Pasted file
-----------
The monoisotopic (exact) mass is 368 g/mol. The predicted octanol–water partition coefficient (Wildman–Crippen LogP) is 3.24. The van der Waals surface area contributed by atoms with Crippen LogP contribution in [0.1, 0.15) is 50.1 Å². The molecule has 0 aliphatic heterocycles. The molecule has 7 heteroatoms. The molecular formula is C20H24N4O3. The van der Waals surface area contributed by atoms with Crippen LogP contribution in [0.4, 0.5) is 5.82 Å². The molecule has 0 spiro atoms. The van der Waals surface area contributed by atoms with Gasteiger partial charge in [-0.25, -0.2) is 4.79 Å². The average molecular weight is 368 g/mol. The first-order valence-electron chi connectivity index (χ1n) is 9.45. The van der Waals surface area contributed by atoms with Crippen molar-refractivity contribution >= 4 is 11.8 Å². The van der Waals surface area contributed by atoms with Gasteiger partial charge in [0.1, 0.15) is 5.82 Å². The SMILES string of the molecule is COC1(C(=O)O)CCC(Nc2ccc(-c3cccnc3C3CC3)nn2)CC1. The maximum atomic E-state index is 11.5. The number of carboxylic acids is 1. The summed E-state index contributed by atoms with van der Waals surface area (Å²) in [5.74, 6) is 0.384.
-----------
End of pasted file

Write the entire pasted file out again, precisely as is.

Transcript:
The monoisotopic (exact) mass is 368 g/mol. The predicted octanol–water partition coefficient (Wildman–Crippen LogP) is 3.24. The van der Waals surface area contributed by atoms with Crippen LogP contribution in [0.1, 0.15) is 50.1 Å². The molecule has 0 aliphatic heterocycles. The molecule has 7 heteroatoms. The molecular formula is C20H24N4O3. The van der Waals surface area contributed by atoms with Crippen LogP contribution in [0.4, 0.5) is 5.82 Å². The molecule has 0 spiro atoms. The van der Waals surface area contributed by atoms with Gasteiger partial charge in [-0.25, -0.2) is 4.79 Å². The average molecular weight is 368 g/mol. The first-order valence-electron chi connectivity index (χ1n) is 9.45. The van der Waals surface area contributed by atoms with Crippen molar-refractivity contribution >= 4 is 11.8 Å². The van der Waals surface area contributed by atoms with Gasteiger partial charge in [0.1, 0.15) is 5.82 Å². The SMILES string of the molecule is COC1(C(=O)O)CCC(Nc2ccc(-c3cccnc3C3CC3)nn2)CC1. The maximum atomic E-state index is 11.5. The number of carboxylic acids is 1. The summed E-state index contributed by atoms with van der Waals surface area (Å²) in [5.74, 6) is 0.384.